How to treat diabetes in dogs
Once diagnosed by your vet, your diabetic dog will need to be injected with insulin (probably twice a day) to control their blood glucose. Although injecting your dog sounds like a worry, your vet will help you learn how to do this confidently and it will soon become part of you and your dog’s daily routine. Keeping your diabetic dog’s weight in check and making sure they have a good exercise routine are also great ways you can help your diabetic dog be as healthy as possible.
Paying careful attention to your dog’s diet will go a long way towards helping keep symptoms to a minimum. Your vet might recommend a specially designed diabetic dog food-these are usually high in protein and contain complex carbohydrates to avoid those post-meal sugar rushes. Whatever you choose, your aim is to keep your dog away from anything that will set off a blood sugar spike. Look for a high fibre diet containing complex carbohydrates, which will help to keep blood sugar under control and avoid diets containing simple carbohydrates.
Steer clear of diets containing unnecessary fillers and artificial additives. Why not try Chicken Dinner, Turkey Terrific, Chicken Delicious or Fish Supper? They’re crammed with nutritious and fresh sources of complex carbohydrates like sweet potato. Natural sources of fibre like apple and parsnip help give a slow and steady glucose release whilst plenty of fresh, human-grade meat makes our recipes high in good quality protein. (By the way, did you know that around 2kg of fresh food is squeezed into our 500g packs?) And of course, you won’t find any artificial additives-it’s all perfectly pure and superbly simple. We’ve also been told that our diets are actually very tasty. Because you’re in control of adjusting the consistency (just add warm water to prepare anything from a soothing soup to a moist mash), you can panda to the most discerning pooch palate.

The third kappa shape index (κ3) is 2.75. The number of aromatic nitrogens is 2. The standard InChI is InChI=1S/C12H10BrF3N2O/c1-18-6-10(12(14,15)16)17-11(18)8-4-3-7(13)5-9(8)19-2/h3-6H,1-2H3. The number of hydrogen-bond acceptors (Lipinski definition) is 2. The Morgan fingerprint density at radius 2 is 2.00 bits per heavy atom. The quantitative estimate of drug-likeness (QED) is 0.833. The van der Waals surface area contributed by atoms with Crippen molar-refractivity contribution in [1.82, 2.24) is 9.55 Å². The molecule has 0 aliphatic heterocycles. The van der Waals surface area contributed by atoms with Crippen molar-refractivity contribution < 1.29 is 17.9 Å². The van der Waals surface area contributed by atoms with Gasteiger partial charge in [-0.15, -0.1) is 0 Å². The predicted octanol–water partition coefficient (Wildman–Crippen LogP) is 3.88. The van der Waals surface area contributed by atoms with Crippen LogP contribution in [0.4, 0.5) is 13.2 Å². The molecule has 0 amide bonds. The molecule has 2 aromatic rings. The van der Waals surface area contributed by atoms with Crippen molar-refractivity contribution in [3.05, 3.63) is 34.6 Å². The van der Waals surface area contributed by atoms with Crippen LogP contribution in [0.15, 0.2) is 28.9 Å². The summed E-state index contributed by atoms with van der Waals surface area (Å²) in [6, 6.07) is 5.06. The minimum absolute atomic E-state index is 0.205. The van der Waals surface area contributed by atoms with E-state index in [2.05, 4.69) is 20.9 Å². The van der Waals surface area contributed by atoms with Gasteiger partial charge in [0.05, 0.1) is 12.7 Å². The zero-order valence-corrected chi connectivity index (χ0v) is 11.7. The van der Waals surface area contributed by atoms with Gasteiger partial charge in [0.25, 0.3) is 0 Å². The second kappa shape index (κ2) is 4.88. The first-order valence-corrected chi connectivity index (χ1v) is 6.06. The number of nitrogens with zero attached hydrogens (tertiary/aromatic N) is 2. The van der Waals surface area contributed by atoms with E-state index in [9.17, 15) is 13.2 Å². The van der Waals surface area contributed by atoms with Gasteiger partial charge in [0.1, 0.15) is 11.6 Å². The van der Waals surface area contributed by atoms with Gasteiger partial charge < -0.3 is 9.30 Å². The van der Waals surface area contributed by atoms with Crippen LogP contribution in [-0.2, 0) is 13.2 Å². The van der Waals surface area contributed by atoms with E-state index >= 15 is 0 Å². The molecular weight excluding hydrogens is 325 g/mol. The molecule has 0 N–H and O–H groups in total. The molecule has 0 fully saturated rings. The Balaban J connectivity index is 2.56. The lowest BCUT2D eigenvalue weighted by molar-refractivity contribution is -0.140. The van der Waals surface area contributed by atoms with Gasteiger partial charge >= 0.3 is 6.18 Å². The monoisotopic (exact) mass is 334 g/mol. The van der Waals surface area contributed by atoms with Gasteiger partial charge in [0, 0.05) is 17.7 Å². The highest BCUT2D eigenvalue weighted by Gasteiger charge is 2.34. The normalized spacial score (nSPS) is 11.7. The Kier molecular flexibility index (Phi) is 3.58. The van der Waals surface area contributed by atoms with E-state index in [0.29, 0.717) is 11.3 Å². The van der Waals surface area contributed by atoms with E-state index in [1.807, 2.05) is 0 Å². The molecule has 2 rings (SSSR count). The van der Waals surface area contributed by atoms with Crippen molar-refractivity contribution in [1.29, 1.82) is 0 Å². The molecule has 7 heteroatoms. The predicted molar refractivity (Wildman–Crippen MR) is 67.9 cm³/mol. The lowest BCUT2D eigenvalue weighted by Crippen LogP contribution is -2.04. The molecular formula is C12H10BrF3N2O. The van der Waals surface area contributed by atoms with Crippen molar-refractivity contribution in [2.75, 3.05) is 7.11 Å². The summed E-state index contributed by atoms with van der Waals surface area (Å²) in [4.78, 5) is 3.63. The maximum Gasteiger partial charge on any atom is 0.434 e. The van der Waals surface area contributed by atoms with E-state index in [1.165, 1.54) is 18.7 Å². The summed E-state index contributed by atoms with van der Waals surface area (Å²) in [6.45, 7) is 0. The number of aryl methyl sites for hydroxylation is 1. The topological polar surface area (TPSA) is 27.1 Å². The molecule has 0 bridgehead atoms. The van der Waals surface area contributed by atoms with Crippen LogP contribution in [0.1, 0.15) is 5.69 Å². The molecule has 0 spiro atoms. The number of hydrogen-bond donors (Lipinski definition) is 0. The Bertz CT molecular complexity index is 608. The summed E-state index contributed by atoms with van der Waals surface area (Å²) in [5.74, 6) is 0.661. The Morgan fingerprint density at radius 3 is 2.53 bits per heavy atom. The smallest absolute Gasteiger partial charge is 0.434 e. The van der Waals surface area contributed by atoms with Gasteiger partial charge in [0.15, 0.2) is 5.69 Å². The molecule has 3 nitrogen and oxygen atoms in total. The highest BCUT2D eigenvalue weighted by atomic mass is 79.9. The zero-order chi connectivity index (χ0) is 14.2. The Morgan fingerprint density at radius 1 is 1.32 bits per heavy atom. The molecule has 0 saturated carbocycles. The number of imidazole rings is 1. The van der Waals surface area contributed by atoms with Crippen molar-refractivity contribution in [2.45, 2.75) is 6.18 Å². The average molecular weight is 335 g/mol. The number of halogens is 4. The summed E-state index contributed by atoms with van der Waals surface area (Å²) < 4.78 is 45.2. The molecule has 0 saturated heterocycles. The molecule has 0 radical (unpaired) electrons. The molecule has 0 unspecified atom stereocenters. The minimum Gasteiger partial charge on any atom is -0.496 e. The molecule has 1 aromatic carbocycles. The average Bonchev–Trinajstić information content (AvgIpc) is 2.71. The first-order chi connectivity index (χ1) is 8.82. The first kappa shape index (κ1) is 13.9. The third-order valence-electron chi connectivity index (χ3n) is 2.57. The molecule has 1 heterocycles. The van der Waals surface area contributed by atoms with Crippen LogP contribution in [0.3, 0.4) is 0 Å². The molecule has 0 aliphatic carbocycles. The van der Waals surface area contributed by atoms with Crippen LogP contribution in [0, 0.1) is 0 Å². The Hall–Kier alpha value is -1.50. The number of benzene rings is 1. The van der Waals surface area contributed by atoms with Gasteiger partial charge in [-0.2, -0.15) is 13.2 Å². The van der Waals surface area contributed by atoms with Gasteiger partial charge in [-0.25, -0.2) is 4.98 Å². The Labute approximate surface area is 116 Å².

How you feed your diabetic dog is also important: stick to a consistent routine for mealtimes, feeding the same food at the same time of day. It’s also time to get out of the habit of feeding snacks and being extra aware of what your dog might be scavenging off the floor when they think you’re not looking!